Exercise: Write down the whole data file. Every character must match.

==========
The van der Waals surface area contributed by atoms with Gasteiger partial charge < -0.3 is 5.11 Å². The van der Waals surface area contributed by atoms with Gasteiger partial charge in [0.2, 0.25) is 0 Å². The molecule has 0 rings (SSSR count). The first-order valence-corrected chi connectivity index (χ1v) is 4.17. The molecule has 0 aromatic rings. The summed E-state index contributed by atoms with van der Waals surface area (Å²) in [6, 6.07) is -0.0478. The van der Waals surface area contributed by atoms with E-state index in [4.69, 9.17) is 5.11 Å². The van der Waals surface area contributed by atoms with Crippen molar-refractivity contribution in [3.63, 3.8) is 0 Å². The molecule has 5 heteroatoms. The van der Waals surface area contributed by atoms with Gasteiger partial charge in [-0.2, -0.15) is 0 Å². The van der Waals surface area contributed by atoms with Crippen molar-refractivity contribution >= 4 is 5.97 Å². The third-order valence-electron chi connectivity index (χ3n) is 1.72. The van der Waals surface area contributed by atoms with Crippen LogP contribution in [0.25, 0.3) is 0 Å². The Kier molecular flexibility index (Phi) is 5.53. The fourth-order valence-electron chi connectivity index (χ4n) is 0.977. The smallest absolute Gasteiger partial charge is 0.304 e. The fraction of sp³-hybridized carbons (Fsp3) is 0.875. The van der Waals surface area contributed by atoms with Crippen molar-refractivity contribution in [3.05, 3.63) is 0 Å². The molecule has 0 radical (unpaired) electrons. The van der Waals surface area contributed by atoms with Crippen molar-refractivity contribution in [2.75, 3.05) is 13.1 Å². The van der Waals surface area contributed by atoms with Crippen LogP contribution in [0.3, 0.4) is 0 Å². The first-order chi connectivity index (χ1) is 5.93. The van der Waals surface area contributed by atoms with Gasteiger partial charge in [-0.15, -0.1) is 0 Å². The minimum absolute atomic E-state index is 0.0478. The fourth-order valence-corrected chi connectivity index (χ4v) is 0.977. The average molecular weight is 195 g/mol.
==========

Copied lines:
The van der Waals surface area contributed by atoms with Gasteiger partial charge < -0.3 is 5.11 Å². The van der Waals surface area contributed by atoms with Gasteiger partial charge in [0.2, 0.25) is 0 Å². The molecule has 0 rings (SSSR count). The first-order valence-corrected chi connectivity index (χ1v) is 4.17. The molecule has 0 aromatic rings. The summed E-state index contributed by atoms with van der Waals surface area (Å²) in [6, 6.07) is -0.0478. The van der Waals surface area contributed by atoms with E-state index in [4.69, 9.17) is 5.11 Å². The van der Waals surface area contributed by atoms with Crippen molar-refractivity contribution in [3.63, 3.8) is 0 Å². The molecule has 5 heteroatoms. The van der Waals surface area contributed by atoms with Gasteiger partial charge in [-0.2, -0.15) is 0 Å². The van der Waals surface area contributed by atoms with Crippen molar-refractivity contribution >= 4 is 5.97 Å². The third-order valence-electron chi connectivity index (χ3n) is 1.72. The van der Waals surface area contributed by atoms with Crippen LogP contribution in [0.25, 0.3) is 0 Å². The Kier molecular flexibility index (Phi) is 5.53. The fourth-order valence-electron chi connectivity index (χ4n) is 0.977. The smallest absolute Gasteiger partial charge is 0.304 e. The fraction of sp³-hybridized carbons (Fsp3) is 0.875. The van der Waals surface area contributed by atoms with Crippen molar-refractivity contribution in [3.05, 3.63) is 0 Å². The molecule has 0 radical (unpaired) electrons. The van der Waals surface area contributed by atoms with Crippen molar-refractivity contribution in [2.75, 3.05) is 13.1 Å². The van der Waals surface area contributed by atoms with Crippen LogP contribution in [0.3, 0.4) is 0 Å². The first-order chi connectivity index (χ1) is 5.93. The van der Waals surface area contributed by atoms with Gasteiger partial charge in [-0.15, -0.1) is 0 Å². The minimum absolute atomic E-state index is 0.0478. The fourth-order valence-corrected chi connectivity index (χ4v) is 0.977. The average molecular weight is 195 g/mol.